Beyond prevention. How and when to use endpoint detection and response
Beyond prevention. How and when to use endpoint detection and response

Today's cyber-security leaders are struggling with the burden of widening attack surfaces from the ever-growing number of endpoints in their networks. Organisations are limited by time, resources and budget whilst trying to keep its networks current in order to combat the ever-changing threat landscape.

This is why managed Endpoint Detection and Response (EDR) is so valuable, by empowering organisations to cost effectively find and isolate compromised endpoints before any real damage is done.

It gives Chief Information Security Officers (CISOs) visibility into the most vulnerable targets, such as PCs, mobile devices and Point of Sale (POS) terminals. Cyber-criminals are becoming increasingly sophisticated in their attacks. They choose endpoint devices to establish a beachhead from which to gain access to more valuable assets such as databases and servers.

Endpoints are preferred targets for attackers because they're numerous, generally full of software vulnerabilities, and prone to human error. It's for those reasons that endpoints can undermine a solid corporate security strategy. Once attackers take control of endpoints, they can easily move laterally throughout a network, launching attacks and compromising critical information assets that reside throughout the enterprise.

What is endpoint detection and response?

The US Commerce Department's National Institute of Standards and Technology (NIST) Cyber-security Framework, suggests that an effective security programme should follow a methodology that includes not just prevention capabilities, but also detection and response. This is because nowadays, attackers can easily bypass prevention controls set in place.

That's why detection and response capabilities are an important addition to a robust cyber- security strategy to identify and stop attacks before serious damage is done. EDR is an emerging technology that leverages tamper-resistant endpoint agents that capture and record core system activity and analyse it for suspicious activity indicative of malware or an attacker.

When an attacker is identified, the endpoint can be quarantined to block the attack until remediation can be carried out.

While many global companies are adopting EDR, it is often out of reach of many mid-sized organisations, requiring significant capital investment, sophisticated management processes and hard-to-find security expertise to manage the technology.

In reality, looking at an EDR solution that is fully managed can remove these adoption barriers. Fully-managed EDR's are more affordable to the mid-sized enterprise, based on consumption-based pricing model.

There is only so much that resource-restricted internal security organisations can handle on their own – and it may not be enough to effectively detect and defend against attackers.

Why managed security is the optimum approach

That position is bolstered by what we now know about the growing use of security outsourcing services:

  • Close to three-quarters of respondents in a recent Forrester survey indicated they relied on third parties for 20 to 80 percent of their security, with those relying most heavily on outside help planning to increase their use of external vendors.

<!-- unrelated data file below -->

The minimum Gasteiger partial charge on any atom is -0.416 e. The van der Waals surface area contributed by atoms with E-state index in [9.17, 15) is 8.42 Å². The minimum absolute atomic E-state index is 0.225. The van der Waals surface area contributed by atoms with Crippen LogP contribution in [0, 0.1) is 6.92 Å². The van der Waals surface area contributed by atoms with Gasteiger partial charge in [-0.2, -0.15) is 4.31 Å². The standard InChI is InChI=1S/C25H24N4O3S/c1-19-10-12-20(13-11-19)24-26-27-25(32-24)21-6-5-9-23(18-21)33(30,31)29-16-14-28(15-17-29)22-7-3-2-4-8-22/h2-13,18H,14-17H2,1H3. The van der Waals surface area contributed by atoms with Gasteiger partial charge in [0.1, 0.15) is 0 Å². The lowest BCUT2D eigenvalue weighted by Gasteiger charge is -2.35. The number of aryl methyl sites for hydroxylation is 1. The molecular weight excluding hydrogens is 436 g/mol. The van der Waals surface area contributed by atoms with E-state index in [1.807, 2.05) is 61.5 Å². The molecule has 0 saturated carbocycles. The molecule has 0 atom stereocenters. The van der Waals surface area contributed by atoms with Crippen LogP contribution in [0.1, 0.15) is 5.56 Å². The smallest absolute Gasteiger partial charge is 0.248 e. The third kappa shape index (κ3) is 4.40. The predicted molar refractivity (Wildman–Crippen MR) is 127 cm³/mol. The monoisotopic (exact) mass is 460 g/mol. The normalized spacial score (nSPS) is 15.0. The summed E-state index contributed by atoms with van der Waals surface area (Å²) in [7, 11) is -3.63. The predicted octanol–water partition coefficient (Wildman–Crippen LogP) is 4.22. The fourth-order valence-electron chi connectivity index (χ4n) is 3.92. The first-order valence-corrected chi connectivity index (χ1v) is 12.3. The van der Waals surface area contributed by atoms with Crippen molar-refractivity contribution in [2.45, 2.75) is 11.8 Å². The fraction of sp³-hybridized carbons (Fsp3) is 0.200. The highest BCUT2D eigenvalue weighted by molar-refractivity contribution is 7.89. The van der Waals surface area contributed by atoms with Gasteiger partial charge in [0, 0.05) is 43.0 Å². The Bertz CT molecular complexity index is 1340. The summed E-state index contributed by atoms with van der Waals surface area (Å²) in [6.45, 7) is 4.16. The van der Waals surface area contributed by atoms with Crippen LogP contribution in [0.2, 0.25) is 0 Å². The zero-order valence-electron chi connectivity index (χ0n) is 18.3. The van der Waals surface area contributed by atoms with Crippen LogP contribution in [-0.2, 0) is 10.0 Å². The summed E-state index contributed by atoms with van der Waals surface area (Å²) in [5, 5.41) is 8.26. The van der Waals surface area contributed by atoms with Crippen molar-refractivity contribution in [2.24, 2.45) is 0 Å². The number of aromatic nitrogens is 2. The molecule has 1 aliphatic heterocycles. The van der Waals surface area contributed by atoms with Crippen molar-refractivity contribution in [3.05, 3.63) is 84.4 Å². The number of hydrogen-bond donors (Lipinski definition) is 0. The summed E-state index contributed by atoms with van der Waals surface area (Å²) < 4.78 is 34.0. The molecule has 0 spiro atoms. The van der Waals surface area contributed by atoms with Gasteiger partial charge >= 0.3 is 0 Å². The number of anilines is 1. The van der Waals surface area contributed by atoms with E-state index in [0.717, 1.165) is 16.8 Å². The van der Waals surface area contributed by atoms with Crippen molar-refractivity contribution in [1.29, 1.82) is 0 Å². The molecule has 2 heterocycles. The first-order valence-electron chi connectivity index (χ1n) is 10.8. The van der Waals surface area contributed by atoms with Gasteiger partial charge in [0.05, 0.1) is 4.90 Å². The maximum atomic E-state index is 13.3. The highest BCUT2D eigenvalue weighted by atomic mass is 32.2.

• In a survey conducted last year by CIO, CSO and Computerworld, 56 percent of the respondents said that their organisations are enlisting outside consultants to help with information security strategy, and 40 percent said they're turning to MSSPs.
  • Computer Economics IT Outsourcing Statistics 2016/2017 study shows that IT security outsourcing is increasing at the fastest rate of all outsourced functions and that no organisation already engaged in security outsourcing reported plans to decrease usage. IT security also ranked among the top three outsourcing functions with the greatest potential for improving service.

Many organisations are changing strategies from primarily threat prevention to rapid threat detection and response, which requires another skill set and solutions. IT departments are responding to this need for a wide variety of specialised skills by outsourcing more.

It can be challenging to find the right EDR solution for your business however, but start by looking for EDR solutions that are part of a wider suite of detection and response security tools that can take advantage of state-of-the-art machine-learning-enabled security analytics technology.

If you do you opt to work with a managed security services provider, look at providers that can provide pricing which includes 24/7 continuous EDR alert monitoring and response, as well as bundled monthly “Threat Hunting” hours – the process of proactively searching for advanced threats - for highly proactive threat defence. Not only this, work with the providers that have well-defined process integration between their own Security Operations Centres (SOC) and your own security teams to ensure optimal security outcomes.

Hackers continue to find new paths to get past prevention-only tools via cloud services, mobile devices, and even business partner emails. Organisations need to consider adding EDR to ensure their security efforts are not futile.

Contributed by Nicolas Capitoni, director for southern Europe, Masergy Communications

*Note: The views expressed in this blog are those of the author and do not necessarily reflect the views of SC Media or Haymarket Media.